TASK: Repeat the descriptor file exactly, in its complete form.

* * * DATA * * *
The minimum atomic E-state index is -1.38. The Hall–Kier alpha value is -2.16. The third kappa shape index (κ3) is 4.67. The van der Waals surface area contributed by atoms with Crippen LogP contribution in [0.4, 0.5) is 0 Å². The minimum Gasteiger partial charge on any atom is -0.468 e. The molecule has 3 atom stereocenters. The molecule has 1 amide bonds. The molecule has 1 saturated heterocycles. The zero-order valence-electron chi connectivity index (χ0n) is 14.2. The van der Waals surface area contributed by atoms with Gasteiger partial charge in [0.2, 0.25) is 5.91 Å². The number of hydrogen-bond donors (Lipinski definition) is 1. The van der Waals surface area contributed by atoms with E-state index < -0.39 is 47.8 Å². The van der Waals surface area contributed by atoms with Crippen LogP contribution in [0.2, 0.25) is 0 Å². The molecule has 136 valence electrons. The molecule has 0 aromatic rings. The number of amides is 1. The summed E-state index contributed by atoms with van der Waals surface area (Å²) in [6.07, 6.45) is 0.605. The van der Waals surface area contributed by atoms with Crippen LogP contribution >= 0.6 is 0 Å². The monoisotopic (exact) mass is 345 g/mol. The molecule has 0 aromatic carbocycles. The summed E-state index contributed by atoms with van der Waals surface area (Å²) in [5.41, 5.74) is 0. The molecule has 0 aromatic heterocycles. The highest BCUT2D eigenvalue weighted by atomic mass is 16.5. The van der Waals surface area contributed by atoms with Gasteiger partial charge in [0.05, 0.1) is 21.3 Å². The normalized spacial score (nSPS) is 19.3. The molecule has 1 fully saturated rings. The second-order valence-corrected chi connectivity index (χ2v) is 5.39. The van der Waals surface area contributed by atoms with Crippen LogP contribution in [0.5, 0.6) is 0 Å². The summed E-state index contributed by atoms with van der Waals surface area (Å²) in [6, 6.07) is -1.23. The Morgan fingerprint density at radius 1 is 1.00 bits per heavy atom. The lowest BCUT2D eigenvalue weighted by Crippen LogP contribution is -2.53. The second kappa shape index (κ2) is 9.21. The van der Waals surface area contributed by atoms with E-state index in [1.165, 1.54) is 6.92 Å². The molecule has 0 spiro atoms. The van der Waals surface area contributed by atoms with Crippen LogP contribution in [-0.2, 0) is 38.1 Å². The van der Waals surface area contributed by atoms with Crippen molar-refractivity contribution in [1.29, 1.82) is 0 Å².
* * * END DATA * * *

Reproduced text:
The minimum atomic E-state index is -1.38. The Hall–Kier alpha value is -2.16. The third kappa shape index (κ3) is 4.67. The van der Waals surface area contributed by atoms with Crippen LogP contribution in [0.4, 0.5) is 0 Å². The minimum Gasteiger partial charge on any atom is -0.468 e. The molecule has 3 atom stereocenters. The molecule has 1 amide bonds. The molecule has 1 saturated heterocycles. The zero-order valence-electron chi connectivity index (χ0n) is 14.2. The van der Waals surface area contributed by atoms with Gasteiger partial charge in [0.2, 0.25) is 5.91 Å². The number of hydrogen-bond donors (Lipinski definition) is 1. The van der Waals surface area contributed by atoms with E-state index < -0.39 is 47.8 Å². The van der Waals surface area contributed by atoms with Crippen LogP contribution in [0.2, 0.25) is 0 Å². The molecule has 136 valence electrons. The molecule has 0 aromatic rings. The number of amides is 1. The summed E-state index contributed by atoms with van der Waals surface area (Å²) in [6.07, 6.45) is 0.605. The van der Waals surface area contributed by atoms with Crippen LogP contribution >= 0.6 is 0 Å². The monoisotopic (exact) mass is 345 g/mol. The molecule has 0 aromatic carbocycles. The summed E-state index contributed by atoms with van der Waals surface area (Å²) in [5.41, 5.74) is 0. The molecule has 0 aromatic heterocycles. The highest BCUT2D eigenvalue weighted by atomic mass is 16.5. The van der Waals surface area contributed by atoms with Gasteiger partial charge in [0.05, 0.1) is 21.3 Å². The normalized spacial score (nSPS) is 19.3. The molecule has 1 fully saturated rings. The second-order valence-corrected chi connectivity index (χ2v) is 5.39. The van der Waals surface area contributed by atoms with Crippen LogP contribution in [0.5, 0.6) is 0 Å². The summed E-state index contributed by atoms with van der Waals surface area (Å²) in [6, 6.07) is -1.23. The Morgan fingerprint density at radius 1 is 1.00 bits per heavy atom. The lowest BCUT2D eigenvalue weighted by Crippen LogP contribution is -2.53. The second kappa shape index (κ2) is 9.21. The van der Waals surface area contributed by atoms with E-state index in [1.165, 1.54) is 6.92 Å². The molecule has 0 spiro atoms. The van der Waals surface area contributed by atoms with Crippen LogP contribution in [-0.2, 0) is 38.1 Å². The van der Waals surface area contributed by atoms with Crippen molar-refractivity contribution in [1.29, 1.82) is 0 Å².